EU-CELAC Climate Diplomacy can help tip the balance in Paris

Guy Edwards is Research Fellow at the Institute at Brown for Environment and Society and Codirector of the Climate and Development Lab, Brown University, and an associate at the global think tank, Nivela.  He has a MA degree in Latin American Areas Studies from the University of London and has worked for the Overseas Development Institute, the consultancy River Path Associates and as the resident manager of the Huaorani Ecolodge in the Ecuadorian Amazon. He is the co-author of a new book (with Timmons Roberts) called A Fragmented Continent: Latin America and the global politics of climate change with MIT Press (November, 2015). 

Marcela Jaramillo is Policy Advisor on Climate Finance at E3G, and an associate at the global think tank, Nivela. She specialises in strategic climate finance approaches that drive transformational change at national and international level, in particular within Latin America. She has a BSc in Mechanical Engineering, specialising in the field of energy, from the Universidad Nacional of Colombia and an MSc with distinction in Sustainable Energy Technologies from the University of Southampton. In the past Marcela worked within the energy sector leading research, design and implementation of renewable energy systems.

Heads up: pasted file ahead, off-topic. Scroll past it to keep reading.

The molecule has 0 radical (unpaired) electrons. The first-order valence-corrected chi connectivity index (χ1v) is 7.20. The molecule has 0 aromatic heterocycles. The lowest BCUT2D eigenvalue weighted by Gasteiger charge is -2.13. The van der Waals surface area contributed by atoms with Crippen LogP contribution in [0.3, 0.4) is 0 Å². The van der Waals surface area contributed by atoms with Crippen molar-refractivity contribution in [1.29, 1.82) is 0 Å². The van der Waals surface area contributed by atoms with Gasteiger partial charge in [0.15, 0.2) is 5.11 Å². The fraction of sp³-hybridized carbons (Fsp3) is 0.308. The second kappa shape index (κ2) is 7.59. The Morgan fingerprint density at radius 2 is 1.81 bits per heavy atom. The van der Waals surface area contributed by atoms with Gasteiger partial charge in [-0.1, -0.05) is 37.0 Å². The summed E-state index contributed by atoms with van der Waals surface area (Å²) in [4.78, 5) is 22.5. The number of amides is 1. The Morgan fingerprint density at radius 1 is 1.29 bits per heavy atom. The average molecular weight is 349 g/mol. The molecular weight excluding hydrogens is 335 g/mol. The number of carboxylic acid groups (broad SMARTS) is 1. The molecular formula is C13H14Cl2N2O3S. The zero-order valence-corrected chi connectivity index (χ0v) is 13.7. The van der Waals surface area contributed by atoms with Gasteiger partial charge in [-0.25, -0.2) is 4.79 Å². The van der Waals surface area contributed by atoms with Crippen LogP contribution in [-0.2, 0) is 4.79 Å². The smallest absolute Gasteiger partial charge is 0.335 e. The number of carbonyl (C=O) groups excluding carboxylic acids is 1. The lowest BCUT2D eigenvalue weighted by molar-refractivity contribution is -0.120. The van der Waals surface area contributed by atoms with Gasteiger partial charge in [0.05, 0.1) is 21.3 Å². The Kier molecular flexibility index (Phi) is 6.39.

Peruvian and French leaders, ministers and diplomats are working closely together in the run up to the United Nations climate change conference in Paris. This constructive diplomacy, if matched by other EU and CELAC countries, could tip the balance in Paris in favor of a transformative new global agreement on climate change.

With a total of 61 countries spanning the global North and South, the EU and CELAC countries can attempt to locate areas of convergence and compromise, and form an alliance for an equitable, fair and ambitious legally binding agreement. Together both regions can push for a new agreement that sends a clear and authoritative message to the private sector and industry that the transition to a low-emission and climate resilient future is necessary, feasible and beneficial to us all. (Read paper)